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How to choose the right CRM software for your organization

Choosing the right CRM software can be daunting for organizations. Follow these five steps and best practices to ensure the search, adoption and deployment processes go smoothly.

When the COVID-19 pandemic pushed B2B and B2C commerce online, customer relationship management software became an indispensable tool.

CRM products were once complex, monolithic systems and have evolved to accommodate changing work habits and IT strategies. CRM technology trends illustrate the importance of CRM strategies and careful evaluation of the software. However, the divided market between software and cloud services complicates how organizations choose the right CRM software. Sprawling feature sets and vertical bundles tailored to specific industries also increase these challenges.

CRM buyers should follow these steps as they shop for CRM software or cloud services.

1. Identify needs and priorities

Organizations can break down product evaluation into three major categories, each with multiple elements: technology and features, vision and roadmap, and deployment and purchasing models. Some criteria may conflict, so organizations should weigh it all to account for requirements and constraints.

Evaluations must start with identifying needs, including the following:

  • overall business processes and how customer outreach fits within them;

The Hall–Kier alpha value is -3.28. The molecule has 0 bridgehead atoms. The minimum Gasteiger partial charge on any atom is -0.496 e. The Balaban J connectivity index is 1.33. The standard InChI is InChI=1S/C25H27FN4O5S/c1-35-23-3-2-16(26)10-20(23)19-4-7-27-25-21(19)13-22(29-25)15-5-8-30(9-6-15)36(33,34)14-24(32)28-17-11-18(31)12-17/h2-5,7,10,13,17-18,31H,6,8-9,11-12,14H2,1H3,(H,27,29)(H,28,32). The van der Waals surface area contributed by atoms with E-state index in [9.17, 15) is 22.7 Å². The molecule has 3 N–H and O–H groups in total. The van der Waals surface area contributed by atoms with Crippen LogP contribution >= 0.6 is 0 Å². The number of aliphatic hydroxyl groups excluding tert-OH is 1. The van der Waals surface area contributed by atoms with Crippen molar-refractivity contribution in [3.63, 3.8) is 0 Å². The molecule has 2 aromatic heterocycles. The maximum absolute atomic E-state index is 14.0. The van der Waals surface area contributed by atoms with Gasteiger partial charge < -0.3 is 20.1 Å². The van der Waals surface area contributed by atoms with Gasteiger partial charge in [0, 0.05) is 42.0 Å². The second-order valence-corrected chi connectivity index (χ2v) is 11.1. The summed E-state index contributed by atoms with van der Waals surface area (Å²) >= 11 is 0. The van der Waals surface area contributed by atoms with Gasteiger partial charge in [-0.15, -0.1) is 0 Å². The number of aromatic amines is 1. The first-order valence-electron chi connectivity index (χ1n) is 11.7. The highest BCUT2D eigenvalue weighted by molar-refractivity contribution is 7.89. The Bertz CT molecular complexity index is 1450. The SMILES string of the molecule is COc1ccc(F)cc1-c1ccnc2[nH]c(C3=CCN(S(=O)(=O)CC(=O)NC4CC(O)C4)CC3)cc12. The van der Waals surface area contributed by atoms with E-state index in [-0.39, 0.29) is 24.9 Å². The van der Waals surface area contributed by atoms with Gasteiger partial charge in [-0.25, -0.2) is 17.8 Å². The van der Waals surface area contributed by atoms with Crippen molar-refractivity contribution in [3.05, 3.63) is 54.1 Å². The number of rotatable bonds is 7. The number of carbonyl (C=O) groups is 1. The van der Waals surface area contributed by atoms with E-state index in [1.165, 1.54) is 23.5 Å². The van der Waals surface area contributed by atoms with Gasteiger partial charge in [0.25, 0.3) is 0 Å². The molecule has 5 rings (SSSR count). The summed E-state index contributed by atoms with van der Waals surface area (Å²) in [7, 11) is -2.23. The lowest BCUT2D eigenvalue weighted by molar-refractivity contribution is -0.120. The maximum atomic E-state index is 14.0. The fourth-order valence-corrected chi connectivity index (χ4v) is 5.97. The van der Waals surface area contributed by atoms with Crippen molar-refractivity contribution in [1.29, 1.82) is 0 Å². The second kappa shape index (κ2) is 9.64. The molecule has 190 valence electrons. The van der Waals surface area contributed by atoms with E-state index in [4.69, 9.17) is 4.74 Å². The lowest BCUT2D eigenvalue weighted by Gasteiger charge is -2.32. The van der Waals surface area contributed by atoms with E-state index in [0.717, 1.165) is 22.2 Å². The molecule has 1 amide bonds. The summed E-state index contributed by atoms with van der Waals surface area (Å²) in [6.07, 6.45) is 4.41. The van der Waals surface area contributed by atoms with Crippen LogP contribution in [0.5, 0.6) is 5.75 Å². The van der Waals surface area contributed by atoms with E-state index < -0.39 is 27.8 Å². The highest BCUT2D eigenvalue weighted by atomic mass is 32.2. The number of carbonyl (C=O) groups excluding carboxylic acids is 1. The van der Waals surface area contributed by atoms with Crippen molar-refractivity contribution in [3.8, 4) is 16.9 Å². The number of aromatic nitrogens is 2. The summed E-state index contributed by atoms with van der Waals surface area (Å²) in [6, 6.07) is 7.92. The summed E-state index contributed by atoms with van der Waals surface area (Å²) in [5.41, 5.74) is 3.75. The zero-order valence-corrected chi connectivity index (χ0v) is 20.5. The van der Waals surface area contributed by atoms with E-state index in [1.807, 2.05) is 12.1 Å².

• customer buying and communication preferences, with input from marketing teams;
  • sales teams' processes, pipelines and needs;
  • the importance of sales force and marketing automation to achieve business goals and how organizations document and standardize processes for programmatic execution;
  • how customer service fits into the organization, requirements of customer service representatives and how customer service and support integrate with other business processes;
  • stakeholder expertise on CRM software and UX requirements, and whether stakeholders prefer feature-rich, customizable experiences or simple, streamlined experiences; and
  • the financial and IT strategy regarding tradeoffs between Capex for internal systems and Opex for cloud subscription services.

2. Determine necessary technology and features

Organizations use CRM software through a sales funnel that spans brand and product marketing awareness to generate customer interest. That interest eventually leads to customer action.

CRM software can address milestones that encompass many processes within sales and marketing teams, including the following:

  • lead generation;
  • contact management;
  • marketing campaigns and automation;
  • digital marketing, including email, online advertising and social media;
  • sales data collection, forecasting and analytics;
  • sales force automation and tools, including mobile apps;
  • knowledge and case management; and
  • employee, project and lead tracking.

CRM buyers should identify their needs in each area and assess how products address them. Any product evaluation should also include technical factors that affect implementation, reliability, usability and compatibility with other software. These factors include the following:

  • Product innovation and responsiveness to changing business and customer needs. For example, in 2020, the ability to integrate CRM into a video conferencing system like Google Meet, Microsoft Teams or Zoom offered a competitive advantage.